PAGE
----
The theoretical construct of nominal interest rates can be summarised as follows:
I(n) = I(R) + P
I(n) = nominal interest rate
I(R) = real interest rate
P = inflation
Theoretically, long-term nominal interest rates tend toward an equilibrium (demand and supply for money and investment). Therefore, reducing the cash rate is really cutting the short-term real interest rate.
Since the long run cash rate normalises, it requires inflation (P) to rise over time. But what if the opposite were true?
What if real interest rates normalised over time? Then a lower cash rate would result in a lower inflation rate. And since the central bank is always in control of the nominal interest rate, this outcome seems not only plausible, but is supported by the evidence of low global inflation.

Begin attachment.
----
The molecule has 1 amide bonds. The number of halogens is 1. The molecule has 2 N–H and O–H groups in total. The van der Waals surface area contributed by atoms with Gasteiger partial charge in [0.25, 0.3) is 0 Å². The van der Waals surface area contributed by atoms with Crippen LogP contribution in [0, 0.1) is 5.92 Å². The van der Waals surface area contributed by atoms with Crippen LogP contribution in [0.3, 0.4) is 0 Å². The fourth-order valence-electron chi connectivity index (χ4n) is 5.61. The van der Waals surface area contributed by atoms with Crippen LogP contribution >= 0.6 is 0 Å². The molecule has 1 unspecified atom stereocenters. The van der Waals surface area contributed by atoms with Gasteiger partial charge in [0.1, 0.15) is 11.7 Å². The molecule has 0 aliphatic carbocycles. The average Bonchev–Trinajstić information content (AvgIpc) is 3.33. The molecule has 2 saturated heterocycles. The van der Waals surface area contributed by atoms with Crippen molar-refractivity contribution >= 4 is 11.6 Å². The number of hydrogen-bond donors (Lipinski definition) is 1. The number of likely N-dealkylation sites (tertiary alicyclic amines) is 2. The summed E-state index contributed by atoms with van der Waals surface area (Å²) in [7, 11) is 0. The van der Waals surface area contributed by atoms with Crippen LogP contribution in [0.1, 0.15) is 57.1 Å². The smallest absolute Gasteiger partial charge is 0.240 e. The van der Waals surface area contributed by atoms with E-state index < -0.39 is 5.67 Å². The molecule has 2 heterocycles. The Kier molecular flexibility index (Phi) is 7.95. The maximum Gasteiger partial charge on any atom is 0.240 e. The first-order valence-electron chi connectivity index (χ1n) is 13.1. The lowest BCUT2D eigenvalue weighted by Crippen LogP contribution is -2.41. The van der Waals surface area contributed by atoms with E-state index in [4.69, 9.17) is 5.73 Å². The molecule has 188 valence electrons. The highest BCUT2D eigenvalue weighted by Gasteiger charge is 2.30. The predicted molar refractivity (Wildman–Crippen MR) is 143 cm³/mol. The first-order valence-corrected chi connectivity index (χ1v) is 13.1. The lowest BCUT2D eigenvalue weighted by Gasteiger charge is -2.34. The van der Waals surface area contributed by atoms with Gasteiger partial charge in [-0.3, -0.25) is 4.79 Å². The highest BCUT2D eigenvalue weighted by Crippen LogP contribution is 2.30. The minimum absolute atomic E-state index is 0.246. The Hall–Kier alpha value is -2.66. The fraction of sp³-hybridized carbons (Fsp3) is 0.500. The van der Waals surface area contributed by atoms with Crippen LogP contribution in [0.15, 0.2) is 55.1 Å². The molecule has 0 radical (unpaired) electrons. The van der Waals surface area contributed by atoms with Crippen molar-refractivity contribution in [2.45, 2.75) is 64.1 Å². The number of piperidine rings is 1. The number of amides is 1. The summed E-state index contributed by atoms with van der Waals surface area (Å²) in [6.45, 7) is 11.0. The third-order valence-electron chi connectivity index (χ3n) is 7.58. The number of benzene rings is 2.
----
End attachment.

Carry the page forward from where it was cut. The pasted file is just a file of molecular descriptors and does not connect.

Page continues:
While the world awaits the normilisation of interest rates, perhaps it is already happening?
To understand this point, it is imprtant to understand modern banking and how monetary policy works.
Lower interest rates in isolation are a zero sum game. Lower interest expense for households and business are offset (to the dollar) by lower interest income for depositors and savers. This is because bank assets (loans and cash) are equal to liabilities and equity (deposits bonds, etc.).
The real benefit of lower interest rates is to encourage credit creation. The new loan creates the new deposit, which is spent in the real economy; credit growth drives the overall economy.